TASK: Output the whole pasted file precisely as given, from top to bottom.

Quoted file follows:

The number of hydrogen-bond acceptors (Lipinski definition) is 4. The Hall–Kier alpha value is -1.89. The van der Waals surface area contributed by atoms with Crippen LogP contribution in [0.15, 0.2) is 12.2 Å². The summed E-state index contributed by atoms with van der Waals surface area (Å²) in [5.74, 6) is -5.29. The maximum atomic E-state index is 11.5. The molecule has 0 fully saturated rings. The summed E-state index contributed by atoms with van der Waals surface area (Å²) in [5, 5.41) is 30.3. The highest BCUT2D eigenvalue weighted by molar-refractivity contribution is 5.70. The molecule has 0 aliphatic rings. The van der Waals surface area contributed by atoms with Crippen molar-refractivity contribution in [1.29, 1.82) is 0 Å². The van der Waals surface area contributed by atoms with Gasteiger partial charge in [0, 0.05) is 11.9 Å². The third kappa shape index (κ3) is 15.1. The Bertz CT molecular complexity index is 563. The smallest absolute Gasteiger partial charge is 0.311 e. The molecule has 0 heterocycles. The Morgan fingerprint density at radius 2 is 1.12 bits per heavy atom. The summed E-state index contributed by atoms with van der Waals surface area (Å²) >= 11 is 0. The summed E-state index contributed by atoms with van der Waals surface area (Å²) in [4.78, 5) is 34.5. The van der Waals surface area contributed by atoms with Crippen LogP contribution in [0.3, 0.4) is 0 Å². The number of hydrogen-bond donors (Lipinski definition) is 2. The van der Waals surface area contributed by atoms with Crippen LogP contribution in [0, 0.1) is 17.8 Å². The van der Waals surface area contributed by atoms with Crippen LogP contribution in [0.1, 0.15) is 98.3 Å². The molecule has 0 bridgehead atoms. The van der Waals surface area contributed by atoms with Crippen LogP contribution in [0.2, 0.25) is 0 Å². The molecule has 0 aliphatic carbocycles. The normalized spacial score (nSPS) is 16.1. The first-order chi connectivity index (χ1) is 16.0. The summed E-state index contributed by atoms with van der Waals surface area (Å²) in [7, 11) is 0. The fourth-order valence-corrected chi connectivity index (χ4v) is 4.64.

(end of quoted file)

The number of hydrogen-bond acceptors (Lipinski definition) is 4. The Hall–Kier alpha value is -1.89. The van der Waals surface area contributed by atoms with Crippen LogP contribution in [0.15, 0.2) is 12.2 Å². The summed E-state index contributed by atoms with van der Waals surface area (Å²) in [5.74, 6) is -5.29. The maximum atomic E-state index is 11.5. The molecule has 0 fully saturated rings. The summed E-state index contributed by atoms with van der Waals surface area (Å²) in [5, 5.41) is 30.3. The highest BCUT2D eigenvalue weighted by molar-refractivity contribution is 5.70. The molecule has 0 aliphatic rings. The van der Waals surface area contributed by atoms with Crippen molar-refractivity contribution in [1.29, 1.82) is 0 Å². The van der Waals surface area contributed by atoms with Gasteiger partial charge in [0, 0.05) is 11.9 Å². The third kappa shape index (κ3) is 15.1. The Bertz CT molecular complexity index is 563. The smallest absolute Gasteiger partial charge is 0.311 e. The molecule has 0 heterocycles. The Morgan fingerprint density at radius 2 is 1.12 bits per heavy atom. The summed E-state index contributed by atoms with van der Waals surface area (Å²) >= 11 is 0. The summed E-state index contributed by atoms with van der Waals surface area (Å²) in [4.78, 5) is 34.5. The van der Waals surface area contributed by atoms with Crippen LogP contribution in [0.3, 0.4) is 0 Å². The number of hydrogen-bond donors (Lipinski definition) is 2. The van der Waals surface area contributed by atoms with Crippen LogP contribution in [0, 0.1) is 17.8 Å². The van der Waals surface area contributed by atoms with Crippen LogP contribution in [0.1, 0.15) is 98.3 Å². The molecule has 0 bridgehead atoms. The van der Waals surface area contributed by atoms with Crippen LogP contribution in [0.2, 0.25) is 0 Å². The molecule has 0 aliphatic carbocycles. The normalized spacial score (nSPS) is 16.1. The first-order chi connectivity index (χ1) is 16.0. The summed E-state index contributed by atoms with van der Waals surface area (Å²) in [7, 11) is 0. The fourth-order valence-corrected chi connectivity index (χ4v) is 4.64.